They may resent ceding control, even though agile's speed depends on local teams taking responsibility for local decisions. Shedding rules can invite pushback.

Gallup's advice is to evaluate processes, policies and rules with the customer in mind.

A tight focus on the customer makes it easier to root out extra steps and make processes lean. And behind every rule there are customers -- though you may have to squint to see them in the distance -- who can be prioritized.

Consider: a rule about multidepartmental project signoff -- does that signoff make it easier to meet customer expectations?

Or office-space policy: Does allocating space to teams by headcount or job-specific inputs get the highest-quality projects out the door faster?

Is feedback on the customer experience weighted properly and does that feedback influence process? Strategy? The product itself? And who decides?

As soon as you feel like you have this solved, do a review.

Gallup's advice is to evaluate processes, policies and rules with the customer in mind.

Re-assess the priority list as new products or methods are added.

Complexity is like a weed in the garden -- shift your attention away and it creeps right back.

And every additional step reflects more decisions that have to be made before a product can meet a customer.

Change Order

The fact is, companies make decisions only as fast as their cultures allow them to.

Simplifying processes is one factor in increasing the speed of decision-making. But it's only one, and there are many.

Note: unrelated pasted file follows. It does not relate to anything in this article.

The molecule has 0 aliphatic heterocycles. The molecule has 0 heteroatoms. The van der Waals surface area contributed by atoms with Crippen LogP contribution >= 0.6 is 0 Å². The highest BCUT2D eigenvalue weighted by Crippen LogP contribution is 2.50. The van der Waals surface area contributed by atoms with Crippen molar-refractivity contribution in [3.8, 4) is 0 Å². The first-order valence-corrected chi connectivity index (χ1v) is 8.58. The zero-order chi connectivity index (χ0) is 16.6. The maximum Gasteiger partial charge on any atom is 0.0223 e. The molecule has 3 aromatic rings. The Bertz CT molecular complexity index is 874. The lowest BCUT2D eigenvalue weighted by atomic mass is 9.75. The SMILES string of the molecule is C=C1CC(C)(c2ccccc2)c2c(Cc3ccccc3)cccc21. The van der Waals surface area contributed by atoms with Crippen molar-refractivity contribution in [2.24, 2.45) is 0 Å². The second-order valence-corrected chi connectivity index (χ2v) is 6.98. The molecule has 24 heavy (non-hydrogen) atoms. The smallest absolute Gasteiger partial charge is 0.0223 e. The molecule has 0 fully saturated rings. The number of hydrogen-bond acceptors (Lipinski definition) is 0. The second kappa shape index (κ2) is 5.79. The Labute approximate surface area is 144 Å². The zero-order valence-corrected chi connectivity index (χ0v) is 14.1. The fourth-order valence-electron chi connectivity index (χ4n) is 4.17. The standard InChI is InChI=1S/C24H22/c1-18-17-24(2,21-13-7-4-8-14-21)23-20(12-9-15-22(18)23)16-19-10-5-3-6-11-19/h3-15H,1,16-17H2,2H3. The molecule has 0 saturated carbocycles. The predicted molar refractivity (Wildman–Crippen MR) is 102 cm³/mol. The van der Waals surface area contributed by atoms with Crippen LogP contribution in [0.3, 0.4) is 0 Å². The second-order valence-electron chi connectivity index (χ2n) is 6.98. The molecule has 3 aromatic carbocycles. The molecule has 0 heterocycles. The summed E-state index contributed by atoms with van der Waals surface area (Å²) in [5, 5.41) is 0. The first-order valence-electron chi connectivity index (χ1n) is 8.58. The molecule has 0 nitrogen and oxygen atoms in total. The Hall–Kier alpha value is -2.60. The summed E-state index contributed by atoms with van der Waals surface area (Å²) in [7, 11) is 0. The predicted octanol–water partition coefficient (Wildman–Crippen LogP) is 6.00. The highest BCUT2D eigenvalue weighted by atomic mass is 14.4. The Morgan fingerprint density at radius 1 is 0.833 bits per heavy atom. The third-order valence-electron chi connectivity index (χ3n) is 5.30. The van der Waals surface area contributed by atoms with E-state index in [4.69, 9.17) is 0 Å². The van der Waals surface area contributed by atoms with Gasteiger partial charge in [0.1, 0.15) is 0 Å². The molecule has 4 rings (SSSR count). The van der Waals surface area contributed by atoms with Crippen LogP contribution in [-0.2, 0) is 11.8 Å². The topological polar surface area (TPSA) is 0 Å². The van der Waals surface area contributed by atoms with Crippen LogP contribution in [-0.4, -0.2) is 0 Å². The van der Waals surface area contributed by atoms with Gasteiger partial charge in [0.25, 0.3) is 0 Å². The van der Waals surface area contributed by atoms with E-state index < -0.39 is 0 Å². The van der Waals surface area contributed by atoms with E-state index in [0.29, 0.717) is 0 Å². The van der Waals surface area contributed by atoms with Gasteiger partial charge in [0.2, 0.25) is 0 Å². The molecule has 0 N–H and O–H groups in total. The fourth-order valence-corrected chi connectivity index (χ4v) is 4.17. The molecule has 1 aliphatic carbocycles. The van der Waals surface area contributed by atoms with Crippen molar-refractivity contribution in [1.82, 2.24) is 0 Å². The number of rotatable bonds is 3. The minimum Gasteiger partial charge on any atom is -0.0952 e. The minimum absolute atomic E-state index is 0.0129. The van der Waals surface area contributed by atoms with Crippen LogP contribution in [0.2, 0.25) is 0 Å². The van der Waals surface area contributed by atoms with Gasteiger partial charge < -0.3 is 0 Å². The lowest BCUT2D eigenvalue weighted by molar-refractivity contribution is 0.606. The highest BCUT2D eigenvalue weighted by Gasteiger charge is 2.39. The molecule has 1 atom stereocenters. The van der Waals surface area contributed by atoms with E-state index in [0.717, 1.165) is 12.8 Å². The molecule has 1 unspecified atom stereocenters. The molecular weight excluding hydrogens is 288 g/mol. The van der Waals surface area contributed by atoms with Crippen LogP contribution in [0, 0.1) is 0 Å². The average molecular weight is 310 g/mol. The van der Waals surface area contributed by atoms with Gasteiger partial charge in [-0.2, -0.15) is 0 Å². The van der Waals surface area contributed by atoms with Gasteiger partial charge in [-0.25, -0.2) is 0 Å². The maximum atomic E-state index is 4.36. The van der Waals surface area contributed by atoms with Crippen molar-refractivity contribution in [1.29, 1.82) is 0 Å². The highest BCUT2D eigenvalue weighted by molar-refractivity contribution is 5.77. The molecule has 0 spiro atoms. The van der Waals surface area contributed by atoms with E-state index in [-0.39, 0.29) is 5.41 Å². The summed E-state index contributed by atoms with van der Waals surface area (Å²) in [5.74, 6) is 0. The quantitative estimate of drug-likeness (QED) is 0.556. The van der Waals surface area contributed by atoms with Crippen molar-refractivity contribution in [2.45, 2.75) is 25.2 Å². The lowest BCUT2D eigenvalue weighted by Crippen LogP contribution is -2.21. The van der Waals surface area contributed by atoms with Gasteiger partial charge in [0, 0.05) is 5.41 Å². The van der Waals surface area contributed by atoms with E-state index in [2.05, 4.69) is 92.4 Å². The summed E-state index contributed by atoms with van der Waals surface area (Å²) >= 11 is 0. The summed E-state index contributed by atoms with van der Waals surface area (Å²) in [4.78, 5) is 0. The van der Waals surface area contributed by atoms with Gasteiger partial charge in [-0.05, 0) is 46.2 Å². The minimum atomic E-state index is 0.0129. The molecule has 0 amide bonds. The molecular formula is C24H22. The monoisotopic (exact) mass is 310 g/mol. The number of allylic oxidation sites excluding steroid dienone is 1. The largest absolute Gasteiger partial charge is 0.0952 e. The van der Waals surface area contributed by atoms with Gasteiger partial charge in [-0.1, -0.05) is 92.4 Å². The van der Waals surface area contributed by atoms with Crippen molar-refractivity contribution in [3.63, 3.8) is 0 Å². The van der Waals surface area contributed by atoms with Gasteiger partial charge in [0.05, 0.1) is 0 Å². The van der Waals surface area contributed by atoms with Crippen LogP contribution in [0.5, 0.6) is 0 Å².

Along with the qualitative research from the stakeholder interviews, Gallup used quantitative data to create strategies and methods to help companies understand -- and, if need be, improve -- agility in the workplace.

A key finding from that research, as noted above, is that agility requires the right tools, systems, and processes and the right mindset.

Agile processes and mindset are cultural factors.

Cultures that support them tend to have certain elements that drive agility. Eight of them, in fact, and they work in concert.

Factors That Drive Agility.

The most agile companies support -- even celebrate -- these agility basics. But most companies aren't very agile, and creating a culture that reinforces the elements of agility takes intentional intervention.

To increase velocity requires changing the culture to support an agile mindset and agile processes. And that's a tall order.

Simplifying processes can help clarify which decisions are necessary to the customer experience, and which gum up the works.

Leaner processes -- and fewer decision-making cooks in the kitchen -- can start a cultural cascade.

To increase velocity requires changing the culture to support an agile mindset and agile processes.

Leaders have to push for it, but speeding decisions by reducing processes can ignite all the other cultural changes true agility requires.

And yes, culture is hard to change. Mindset is hard to change. Processes are hard to change.

But being second or third to market is hard to swallow.

So before a company can truly go agile, its leaders have to decide which they care about more: maintaining the current culture or gaining the future customer.

A quick decision is required.

Gallup can help you improve customer centricity by developing an agile workplace.


Marco Nink is Gallup's Regional Lead in Research and Analytics, EMEA.

Jennifer Robison contributed to this article.